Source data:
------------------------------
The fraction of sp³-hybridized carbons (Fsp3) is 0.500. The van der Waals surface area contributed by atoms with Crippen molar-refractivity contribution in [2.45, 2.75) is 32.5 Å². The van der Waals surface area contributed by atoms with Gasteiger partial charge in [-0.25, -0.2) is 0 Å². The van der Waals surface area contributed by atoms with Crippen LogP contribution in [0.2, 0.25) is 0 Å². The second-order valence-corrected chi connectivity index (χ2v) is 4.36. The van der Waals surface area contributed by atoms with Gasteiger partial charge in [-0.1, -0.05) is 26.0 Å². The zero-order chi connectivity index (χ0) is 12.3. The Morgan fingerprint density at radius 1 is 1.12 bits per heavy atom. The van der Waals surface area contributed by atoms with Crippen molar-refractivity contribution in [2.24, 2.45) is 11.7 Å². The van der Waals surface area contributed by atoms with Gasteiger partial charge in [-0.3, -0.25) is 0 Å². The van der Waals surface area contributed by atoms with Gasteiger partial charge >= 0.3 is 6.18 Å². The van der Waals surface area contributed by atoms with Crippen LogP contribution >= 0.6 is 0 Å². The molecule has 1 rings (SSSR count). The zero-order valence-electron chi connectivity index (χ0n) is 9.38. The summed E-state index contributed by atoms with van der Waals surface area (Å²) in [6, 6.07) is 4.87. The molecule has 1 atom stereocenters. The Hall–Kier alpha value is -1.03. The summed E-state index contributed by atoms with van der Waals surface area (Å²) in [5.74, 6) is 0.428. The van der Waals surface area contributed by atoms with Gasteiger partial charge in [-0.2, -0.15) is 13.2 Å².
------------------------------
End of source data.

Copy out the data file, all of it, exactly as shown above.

The fraction of sp³-hybridized carbons (Fsp3) is 0.500. The van der Waals surface area contributed by atoms with Crippen molar-refractivity contribution in [2.45, 2.75) is 32.5 Å². The van der Waals surface area contributed by atoms with Gasteiger partial charge in [-0.25, -0.2) is 0 Å². The van der Waals surface area contributed by atoms with Crippen LogP contribution in [0.2, 0.25) is 0 Å². The second-order valence-corrected chi connectivity index (χ2v) is 4.36. The van der Waals surface area contributed by atoms with Gasteiger partial charge in [-0.1, -0.05) is 26.0 Å². The zero-order chi connectivity index (χ0) is 12.3. The Morgan fingerprint density at radius 1 is 1.12 bits per heavy atom. The van der Waals surface area contributed by atoms with Crippen molar-refractivity contribution in [2.24, 2.45) is 11.7 Å². The van der Waals surface area contributed by atoms with Gasteiger partial charge in [-0.3, -0.25) is 0 Å². The van der Waals surface area contributed by atoms with Gasteiger partial charge >= 0.3 is 6.18 Å². The van der Waals surface area contributed by atoms with Crippen LogP contribution >= 0.6 is 0 Å². The molecule has 1 rings (SSSR count). The zero-order valence-electron chi connectivity index (χ0n) is 9.38. The summed E-state index contributed by atoms with van der Waals surface area (Å²) in [6, 6.07) is 4.87. The molecule has 1 atom stereocenters. The Hall–Kier alpha value is -1.03. The summed E-state index contributed by atoms with van der Waals surface area (Å²) in [5.74, 6) is 0.428. The van der Waals surface area contributed by atoms with Gasteiger partial charge in [-0.2, -0.15) is 13.2 Å².